4 x 4 Australia - - Contents - FRASER STRONACH

SPARE a thought for your 4x4’s tyres, if you will. They de­serve it. At open-road speeds – say 110km/h – the stan­dard tyre fit­ted to some­thing like a new Ford Ranger or Toy­ota Hilux ro­tates at 12.5 times per sec­ond. That’s 753 face-to-face ‘meet­ings’ for any point in the tyre’s contact patch with the road’s sur­face in ev­ery minute, or more than 45,000 ‘con­tacts’ ev­ery hour. Drive your 4x4 for just six hours and that’s more than 250,000 ‘wear events’ your tyre has to cope with.

If that’s not bad enough, much of the time your 4x4 is not just cruis­ing along in a straight line but is ac­cel­er­at­ing, brak­ing or cor­ner­ing, which puts lon­gi­tu­di­nal and lat­eral loads on the tyres, cre­at­ing even more fric­tion and wear. The fact 4x4s are gen­er­ally big­ger and heav­ier than nor­mal pas­sen­ger cars doesn’t help ei­ther, nor does the fact 4x4s are of­ten heav­ily loaded, which gives the tyres even more work to do.

On top of that, 4x4 tyres have to cope with road-sur­face tem­per­a­tures in high sum­mer in ex­cess of 60°C with­out melt­ing, and tem­per­a­tures in win­ter of be­low zero in many parts with­out be­com­ing hard and pos­si­bly brit­tle. All this is, of course, be­fore you head off-road, where 4x4 tyres then face a whole new world of tor­ture as they bat­tle with sharp rocks and tree roots all wait­ing to pierce a hole in the tread or, worse still, tear open a side­wall.

Most peo­ple prob­a­bly think en­gine com­po­nents that ro­tate or re­cip­ro­cate at high speeds, most no­tably pis­tons and big ends, are the hard­est-work­ing parts of a 4x4, but it’s a close con­test be­tween these en­gine com­po­nents and tyres. And while tyres may look pretty sim­ple and ba­sic com­pared to mod­ern pow­er­train com­po­nents, they hide an amaz­ing ar­ray of very so­phis­ti­cated and ever-evolv­ing tech­nolo­gies.

Given the vast ar­ray of tyres on the mar­ket, de­cid­ing on re­place­ment tyres for your 4x4 can be a daunt­ing task. While most peo­ple seem to be most con­cerned with tread pat­tern, it’s just one of a num­ber of fac­tors to con­sider and one that tends to sort it­self out any­way. Af­ter all, a HT (High­way Ter­rain) tyre isn’t much use on a 4x4 if you want to go off-road, and MT (Mud Ter­rain) tyres aren’t prac­ti­cal if you spend a lot of time on the road; given they are noisy, wear quickly and of­ten don’t pro­vide much grip on wet bi­tu­men. All of which leaves AT (All Ter­rain) tyres as the only prac­ti­cal choice for most do-itall ap­pli­ca­tions. It’s worth not­ing that most tyre man­u­fac­tur­ers will rate AT tyres in terms of the bal­ance be­tween on- and off-road per­for­mance (gen­er­ally as a per­cent­age), so you can match this to your us­age pat­tern.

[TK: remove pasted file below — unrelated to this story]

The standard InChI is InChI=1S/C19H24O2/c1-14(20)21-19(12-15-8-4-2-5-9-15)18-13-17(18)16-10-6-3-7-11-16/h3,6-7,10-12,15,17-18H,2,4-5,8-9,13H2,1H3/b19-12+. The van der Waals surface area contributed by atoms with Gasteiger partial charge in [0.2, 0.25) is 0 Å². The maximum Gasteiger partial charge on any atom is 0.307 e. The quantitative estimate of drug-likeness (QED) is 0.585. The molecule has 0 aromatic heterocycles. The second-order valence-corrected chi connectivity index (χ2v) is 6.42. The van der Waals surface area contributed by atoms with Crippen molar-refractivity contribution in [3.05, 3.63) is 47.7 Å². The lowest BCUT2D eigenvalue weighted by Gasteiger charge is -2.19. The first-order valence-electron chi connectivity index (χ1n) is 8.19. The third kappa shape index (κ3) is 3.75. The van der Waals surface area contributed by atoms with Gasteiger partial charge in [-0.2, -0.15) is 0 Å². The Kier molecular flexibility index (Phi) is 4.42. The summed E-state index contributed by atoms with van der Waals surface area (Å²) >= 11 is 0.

Be­fore you buy new tyres for your 4x4, it’s worth check­ing to see if you can fit smaller di­am­e­ter wheels from a low­er­spec model in the same range. A smaller wheel means a taller tyre side­wall (so as to main­tain the same over­all rolling di­am­e­ter) and a taller side­wall brings a num­ber of sig­nif­i­cant ben­e­fits in­clud­ing a more com­fort­able ride, bet­ter dam­age re­sis­tance off-road, bet­ter air-down per­for­mance, and a gen­er­ally cheaper pur­chase price. What you lose com­pared to a lower pro­file tyre (bet­ter on-road steer­ing re­sponse and turn-in) is not worth wor­ry­ing about.

It’s also worth look­ing for a tyre with a lower speed rat­ing than the orig­i­nal tyre. While it might seem il­log­i­cal, tyres with a higher speed rat­ing are more lightly built than tyres with a lower speed rat­ing. That’s be­cause a lighter tyre doesn’t build up as much heat at higher speeds as a heav­ier tyre, and heat is a tyre killer (see: ‘Speed and Load Rat­ings’ break­out).

For road-go­ing and non-lifted 4x4s you’ll need to stick rea­son­ably close to the OEM tyre size (for le­gal and clear­ance/foul­ing is­sues), but note that tyres with dif­fer­ent size des­ig­na­tions can still have the same rolling di­am­e­ter. A 235/65R17, for ex­am­ple, has the same rolling di­am­e­ter as a 255/60R17, even if the lat­ter is nom­i­nally 20mm wider. Just re­mem­ber that with any given tyre size there will in­vari­ably be slight vari­a­tions in the ac­tual tyre size from one man­u­fac­turer to an­other.

Last but cer­tainly not least is the is­sue of the con­struc­tion of the tyre’s car­cass, which can ei­ther be des­ig­nated as ei­ther Light Truck or Pas­sen­ger. Light Truck tyres will al­ways have an LT in the size des­ig­na­tion, while Pas­sen­ger tyres will have ei­ther a P or noth­ing. All Ter­rain tyres are avail­able in both these types. The dif­fer­ence is that Light Truck tyres have a more ro­bust car­cass and are more prac­ti­cal for off-road use and re­mote-area tour­ing. The only down­side is that Light Truck tyres gen­er­ally don’t ride, steer or han­dle as well as Pas­sen­ger tyres.

Newspapers in English

Newspapers from Australia

© PressReader. All rights reserved.